These and other features, aspects, and advantages of the present invention will become apparent with reference to the following description in conjunction with the accompanying drawings. It is to be understood, however, that the drawings are designed solely for the purposes of illustration and not as a limitation to the claimed invention.
The present invention is particularly advantageous when deployed as an on-chip solution to arrayed devices that operate using an integrated time delay, such as remote imaging and sensing apparatus that use numerous bolometers or sensory pixels that when electronically processed together resolve a comprehensive image, be it infrared, thermal, visual, or the like. Such arrays of sensors are typically arranged in a plane, and termed a focal plane array.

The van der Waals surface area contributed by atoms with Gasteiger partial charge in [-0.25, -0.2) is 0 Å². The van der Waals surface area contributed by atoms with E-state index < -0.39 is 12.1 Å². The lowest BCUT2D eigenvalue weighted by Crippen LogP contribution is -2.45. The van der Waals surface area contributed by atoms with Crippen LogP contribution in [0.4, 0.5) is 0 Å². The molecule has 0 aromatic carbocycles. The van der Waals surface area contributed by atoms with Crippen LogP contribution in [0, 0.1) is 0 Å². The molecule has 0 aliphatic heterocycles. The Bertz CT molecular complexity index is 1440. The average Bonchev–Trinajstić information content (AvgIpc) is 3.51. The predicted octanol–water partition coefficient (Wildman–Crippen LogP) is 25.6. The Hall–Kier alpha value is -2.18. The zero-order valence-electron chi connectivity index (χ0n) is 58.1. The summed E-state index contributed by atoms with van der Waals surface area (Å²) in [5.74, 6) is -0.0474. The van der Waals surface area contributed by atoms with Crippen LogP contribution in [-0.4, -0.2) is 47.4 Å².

A TDI circuit array is coupled during use to a radiation detector array. The TDI circuit array is typically comprised of silicon and MOS processing techniques are employed to fabricate the capacitors, FET switches, column driver transistors and other related circuitry thereon. As will be described below, a preferred embodiment for integrating storage elements of each inventive TDI stage is a discrete resistor (formed via MOS fabrication on a chip) in series with a capacitor. However, the circuit described herein is viable with all types of read-out integrated preamplifier circuits, including source-follower per detector (SFD), direct injection (DI), buffered direct injection (BDI or FEDI), transimpedence amplifier (CTIA), and resistive transimpedence amplifier (RTIA), to name the more common types of ROIC preamplifier circuits. The storage element 24 is therefore not limited to only a capacitor/resistor arrangement. In the preferred embodiment of the storage element, the resistor sets the integration rise time, and the capacitor integrates the signal input from a detector. Typical values for the resistors and capacitors are application specific and, for the capacitors, range from tenths of picofarads for low flux levels, to several picofarads. In that the resistors and capacitors are integrated together on a common substrate and in close proximity to one another a tolerance between the resistor values and between the capacitor values is typically in the range of approximately one percent. Furthermore, in that during use capacitors are fed from an effective voltage source, for equal signal inputs approximately equal values of charge are stored by each capacitor receiving the voltage input.